Snow Goose Hunting Forum Sponsors

Nesting Conditions Update?

Discussion in 'Snow Goose Hunting Forum' started by CSUguy, Jun 18, 2019.

  1. CSUguy

    CSUguy Senior Refuge Member

    Messages:
    182
    Joined:
    Sep 21, 2003
    Location:
    Loveland, CO
    We usually start getting nesting condition updates about this time every June. Does anyone have on-the-ground or second-hand knowledge of the nesting conditions this year? I've heard of specks showing up by mid-May this year in arctic Alaska. Have warmer conditions improved conditions to be better than last year? It sounded like the persistent cold weather and freeze are what decimated the hatch last season. I'm hopeful for warmer weather and better nesting conditions for this year's hatch.

    Are there websites/resources to bookmark to track future years' nesting conditions?

    Thanks in advance!
     
  2. Chris Benson

    Chris Benson Elite Refuge Member

    Messages:
    6,404
    Joined:
    Jan 24, 2002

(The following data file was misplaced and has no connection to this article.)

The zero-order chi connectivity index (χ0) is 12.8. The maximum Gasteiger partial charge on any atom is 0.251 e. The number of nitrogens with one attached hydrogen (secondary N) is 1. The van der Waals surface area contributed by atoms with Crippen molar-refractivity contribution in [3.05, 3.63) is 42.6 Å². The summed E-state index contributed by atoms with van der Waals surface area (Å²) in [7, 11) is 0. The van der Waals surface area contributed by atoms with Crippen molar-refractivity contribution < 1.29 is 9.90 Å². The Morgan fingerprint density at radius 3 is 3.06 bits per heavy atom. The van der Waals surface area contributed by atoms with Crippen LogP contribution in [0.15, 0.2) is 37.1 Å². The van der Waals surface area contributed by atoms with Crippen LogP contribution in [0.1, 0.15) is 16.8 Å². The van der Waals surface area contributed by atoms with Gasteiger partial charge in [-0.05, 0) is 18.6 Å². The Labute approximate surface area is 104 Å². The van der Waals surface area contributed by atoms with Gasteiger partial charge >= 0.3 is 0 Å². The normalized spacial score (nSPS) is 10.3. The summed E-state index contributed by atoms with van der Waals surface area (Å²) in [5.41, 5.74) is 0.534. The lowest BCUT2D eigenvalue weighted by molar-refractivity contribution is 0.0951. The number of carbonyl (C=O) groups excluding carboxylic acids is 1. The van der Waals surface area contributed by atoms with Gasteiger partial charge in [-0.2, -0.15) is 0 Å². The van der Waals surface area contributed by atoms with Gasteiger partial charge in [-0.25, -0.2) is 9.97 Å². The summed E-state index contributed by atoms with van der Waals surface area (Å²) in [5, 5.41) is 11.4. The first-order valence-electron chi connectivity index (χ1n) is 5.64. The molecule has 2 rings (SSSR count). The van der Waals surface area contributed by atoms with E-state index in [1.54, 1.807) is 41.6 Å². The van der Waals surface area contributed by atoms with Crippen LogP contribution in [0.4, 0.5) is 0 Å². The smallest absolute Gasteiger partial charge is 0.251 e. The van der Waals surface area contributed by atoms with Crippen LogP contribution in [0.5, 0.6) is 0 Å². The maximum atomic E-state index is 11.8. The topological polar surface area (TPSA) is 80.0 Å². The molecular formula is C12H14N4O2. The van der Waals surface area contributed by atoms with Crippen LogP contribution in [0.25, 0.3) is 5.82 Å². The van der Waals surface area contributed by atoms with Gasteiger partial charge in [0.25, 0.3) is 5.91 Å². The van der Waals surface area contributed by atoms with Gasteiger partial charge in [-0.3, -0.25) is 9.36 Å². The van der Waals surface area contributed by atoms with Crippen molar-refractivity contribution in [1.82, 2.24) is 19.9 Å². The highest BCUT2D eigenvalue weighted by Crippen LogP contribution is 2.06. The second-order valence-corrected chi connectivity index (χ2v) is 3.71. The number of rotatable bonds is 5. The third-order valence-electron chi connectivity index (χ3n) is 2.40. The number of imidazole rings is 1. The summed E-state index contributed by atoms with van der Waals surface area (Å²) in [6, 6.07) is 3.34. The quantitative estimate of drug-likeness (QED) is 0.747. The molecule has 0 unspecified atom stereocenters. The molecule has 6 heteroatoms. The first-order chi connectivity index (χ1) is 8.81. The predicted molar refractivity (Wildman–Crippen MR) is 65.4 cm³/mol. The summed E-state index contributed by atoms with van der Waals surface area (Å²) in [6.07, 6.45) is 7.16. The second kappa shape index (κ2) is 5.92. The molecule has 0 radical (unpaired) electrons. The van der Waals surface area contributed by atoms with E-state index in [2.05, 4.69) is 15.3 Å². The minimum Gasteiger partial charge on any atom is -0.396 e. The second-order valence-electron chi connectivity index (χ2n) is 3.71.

Location:
    Manitoba
    Nesting conditions aren't great, late spring once again will once again lead to poor production. Last year was almost a complete bust year across the entire north, very little nest success. Actually, what most people don't know is nest success the last 6 years has been very poor in the north due to late springs. The Snow Geese population is actually in decline, however we as hunters certainly don't see this as Snow Geese live 20+ years. A protein study that has been done is also finding that Snow Geese while very fat when they arrive in the northern nesting ground are becoming protein deficient. Many of the tubers and other vegetation that they require in the north to gain protein mass have been overgrazed. So the overall protein mass of each bird is on the decline. What this might mean for the overall health of the population, or the long term effect this might have are debatable, but it could lead to a tipping point at some point?

    Maybe a little more information than what you were looking for, but I had the opportunity a few weeks ago while facilitating a mentored Snow Goose hunt in Canada's North to talk at length with the former Game Bird Manager for Manitoba who has moved on with the Canadian Wildlife Service and has lead this study on Snow Geese in the north.
     
    DeweyDuck, CSUguy and Brottboss like this.
  3. greenheadIL

    greenheadIL Elite Refuge Member

    Messages:
    1,919
    Joined:
    Mar 27, 2000
    Location:
    gaddieville,IL
    Great info chris. Thanks